“Great many of us are possessed by our possessions.” Nothing can be more tied to truth.
When Siddhartha was beckoned by epiphany one night, he threw away all the trappings of the prince and set forth on the journey that made him the Buddha and gave forth to mankind a philosophy that was the inspiration for exhortations in some oriental religions. His renunciation of material wealth, what we call richness was not sacrifice- but a way of life, to free him from the mental agony and turmoil that haunted him. History has no reason to tell us that he eventually bemoaned what he left behind.
I have not read the Gita, as it is, from cover to cover in its hard bound condition. However I have scoured through Juan Mascara’s translation of the Gita that was published by the Penguin, and is in my small but treasured collection of books. Erudite men and scholars as well as people who find comfort in being self-acclaimed acolytes of the Gita - its treatise , have been heard saying that renunciation of possessions is the solitary way to happiness and contentment. Detachment from things material, relationships and so on, is necessary to salvage the soul and the mind from the agony of being born. A kind of Mumbo-jumbo, I would say!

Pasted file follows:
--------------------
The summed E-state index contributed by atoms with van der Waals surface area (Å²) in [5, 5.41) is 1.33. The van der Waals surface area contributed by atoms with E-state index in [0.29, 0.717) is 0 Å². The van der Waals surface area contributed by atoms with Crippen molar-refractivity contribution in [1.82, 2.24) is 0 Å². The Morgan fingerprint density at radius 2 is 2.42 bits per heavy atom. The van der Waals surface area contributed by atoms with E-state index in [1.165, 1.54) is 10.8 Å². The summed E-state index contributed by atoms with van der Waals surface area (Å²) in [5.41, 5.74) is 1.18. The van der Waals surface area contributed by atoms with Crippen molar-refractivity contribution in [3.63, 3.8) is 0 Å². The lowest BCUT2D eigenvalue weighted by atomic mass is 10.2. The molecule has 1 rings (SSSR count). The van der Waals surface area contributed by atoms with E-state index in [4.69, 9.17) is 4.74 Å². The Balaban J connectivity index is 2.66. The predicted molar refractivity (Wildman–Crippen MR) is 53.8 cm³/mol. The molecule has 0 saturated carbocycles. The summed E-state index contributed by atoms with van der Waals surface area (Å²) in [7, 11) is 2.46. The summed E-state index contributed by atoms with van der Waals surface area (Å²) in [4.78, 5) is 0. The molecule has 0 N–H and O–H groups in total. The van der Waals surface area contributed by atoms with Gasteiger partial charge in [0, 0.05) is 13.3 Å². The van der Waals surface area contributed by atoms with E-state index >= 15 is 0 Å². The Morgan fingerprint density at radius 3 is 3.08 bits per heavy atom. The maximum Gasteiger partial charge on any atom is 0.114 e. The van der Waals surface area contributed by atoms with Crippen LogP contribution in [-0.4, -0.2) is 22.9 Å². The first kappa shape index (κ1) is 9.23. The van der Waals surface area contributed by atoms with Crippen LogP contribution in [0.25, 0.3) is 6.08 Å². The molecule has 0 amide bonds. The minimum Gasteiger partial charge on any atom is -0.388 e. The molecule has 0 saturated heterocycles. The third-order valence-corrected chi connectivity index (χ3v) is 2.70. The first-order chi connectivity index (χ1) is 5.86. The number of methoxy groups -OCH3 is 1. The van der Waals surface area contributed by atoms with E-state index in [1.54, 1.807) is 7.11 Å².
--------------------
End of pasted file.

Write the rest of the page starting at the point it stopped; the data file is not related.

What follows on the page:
To me, an ordinary and a commoner, such discourse- from a treatise seen as sacred by many has seldom been of much help. I understand “possessions” to mean all that one has, owns legally and morally. And also objects, matters and most of all people who are epicenters of our absolute happiness and contentment. To consider a state where one loses all, or either of the ones, is unquestionably haunting and devastating.
As Ruskin said, “Every increased possession loads us with new weariness.” I fear, often being trapped by the depth and the power possessions, of things that one holds dear to the bosom, animistic and inanimate. Because, when only one feels the torment from the loss of an inanimate possession-lost forever, do one fear and realize the inescapable depths of the excruciating torment that the loss of an animate possession can have.
It is a strange matter. A child ceases to wail after a while from losing a fancied toy. Whilst adults like us are suffocated for the remaining part of our lives after we lose a cherished and closely held possession, person or relationship.
Why then is man ensnared by what he has? Why are we susceptible to the distress and suffering by the loss of a person or a thing we loved and cherished? The beasts move on after the anguish the moment of divestment, loss or dispossession bring and there is no definite proof to tell that they are for life tormented by the deprivation or loss. The gypsies seldom or do not own something tangible. But they are like us, in flesh and blood and can feel the intensity of happiness and pain .
If I’m what I have and if I lose what I have then what am I? But, also tell me how can human beings get over the deprivation or parting of something closely cherished?